Featured Research

from universities, journals, and other organizations

Migrating Songbirds Learn Survival Tips On The Fly

Date:
June 29, 2008
Source:
Queen's University
Summary:
Migrating songbirds take their survival cues from local winged residents when flying through unfamiliar territory. Observing local birds' 'mob' behavior helps migrants avoid predators, according to biologists.

Worm-eating warblers breed in North America, but winter in Central America. While migrating, they frequently inspect "mobs" of local winged residents, Queen's University biologists discovered.
Credit: Joseph Nocera

Migrating songbirds take their survival cues from local winged residents when flying through unfamiliar territory, a new Queen's University-led study shows.

Related Articles


It's a case of "When in Rome, do as the Romans do," says biologist Joseph Nocera, who conducted the research while working as an NSERC Postdoctoral Fellow at Queen's under the supervision of Biology professor Laurene Ratcliffe.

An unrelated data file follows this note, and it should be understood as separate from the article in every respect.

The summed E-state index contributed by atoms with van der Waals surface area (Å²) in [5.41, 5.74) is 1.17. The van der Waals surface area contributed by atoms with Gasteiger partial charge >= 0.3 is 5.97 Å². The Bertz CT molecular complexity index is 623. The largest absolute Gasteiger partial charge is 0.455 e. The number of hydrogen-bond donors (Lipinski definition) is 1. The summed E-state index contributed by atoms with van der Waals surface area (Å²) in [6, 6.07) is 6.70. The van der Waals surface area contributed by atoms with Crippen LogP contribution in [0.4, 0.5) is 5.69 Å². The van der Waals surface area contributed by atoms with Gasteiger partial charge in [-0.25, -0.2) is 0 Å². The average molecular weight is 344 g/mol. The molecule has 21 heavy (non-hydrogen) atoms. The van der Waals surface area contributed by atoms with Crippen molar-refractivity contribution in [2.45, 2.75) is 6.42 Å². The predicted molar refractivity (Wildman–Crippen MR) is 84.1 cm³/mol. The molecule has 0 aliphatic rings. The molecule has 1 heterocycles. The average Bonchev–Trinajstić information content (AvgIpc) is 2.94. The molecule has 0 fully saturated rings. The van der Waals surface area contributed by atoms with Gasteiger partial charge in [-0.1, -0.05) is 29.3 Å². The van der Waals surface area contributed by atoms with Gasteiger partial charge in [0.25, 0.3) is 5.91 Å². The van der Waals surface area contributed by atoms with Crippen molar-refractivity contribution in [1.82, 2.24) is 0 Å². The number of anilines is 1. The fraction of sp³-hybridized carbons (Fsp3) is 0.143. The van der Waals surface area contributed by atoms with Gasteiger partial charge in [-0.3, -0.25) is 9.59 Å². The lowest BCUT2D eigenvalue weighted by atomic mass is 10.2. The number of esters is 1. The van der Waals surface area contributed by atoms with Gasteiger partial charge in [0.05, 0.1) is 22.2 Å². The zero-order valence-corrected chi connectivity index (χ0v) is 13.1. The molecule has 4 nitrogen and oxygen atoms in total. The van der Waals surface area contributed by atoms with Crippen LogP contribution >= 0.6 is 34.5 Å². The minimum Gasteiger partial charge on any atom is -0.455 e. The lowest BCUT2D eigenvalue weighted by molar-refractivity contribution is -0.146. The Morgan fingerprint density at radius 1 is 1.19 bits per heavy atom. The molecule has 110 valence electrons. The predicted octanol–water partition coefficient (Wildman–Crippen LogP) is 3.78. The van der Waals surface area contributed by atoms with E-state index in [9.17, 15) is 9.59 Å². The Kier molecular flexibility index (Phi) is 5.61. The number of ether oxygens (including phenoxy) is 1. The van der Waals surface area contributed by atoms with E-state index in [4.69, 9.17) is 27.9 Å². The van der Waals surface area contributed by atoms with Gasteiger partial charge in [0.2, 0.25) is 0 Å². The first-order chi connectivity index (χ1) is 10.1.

Avoiding predators can substantially increase a bird's chances of survival during migration, notes Dr. Nocera. But to do that, it first has to recognize who its predators are. "We believe some prey use social cues from other animals to gain information about potential predators," he says.

The research team tested whether migratory songbirds observe the anti-predator behaviour of local birds, which are familiar with local predators. One common form of this self-protecting behaviour is "mobbing": The birds approach a potential predator, rapidly changing position around its location and performing restless wing and tail movements while emitting loud, broad-frequency calls. These calls are easily recognizable and act as signals of threat.

Because migrating birds rarely participate in mobs, the researchers speculate that they may gain information about predator location, identity and degree of threat through listening to mob calls of other species residing in the area. To test this theory, they broadcast playbacks of alarm calls that were familiar (black-capped chickadee, common in North America) and foreign (blue-gray tanager, common in Central America) to birds migrating between Canada and Belize.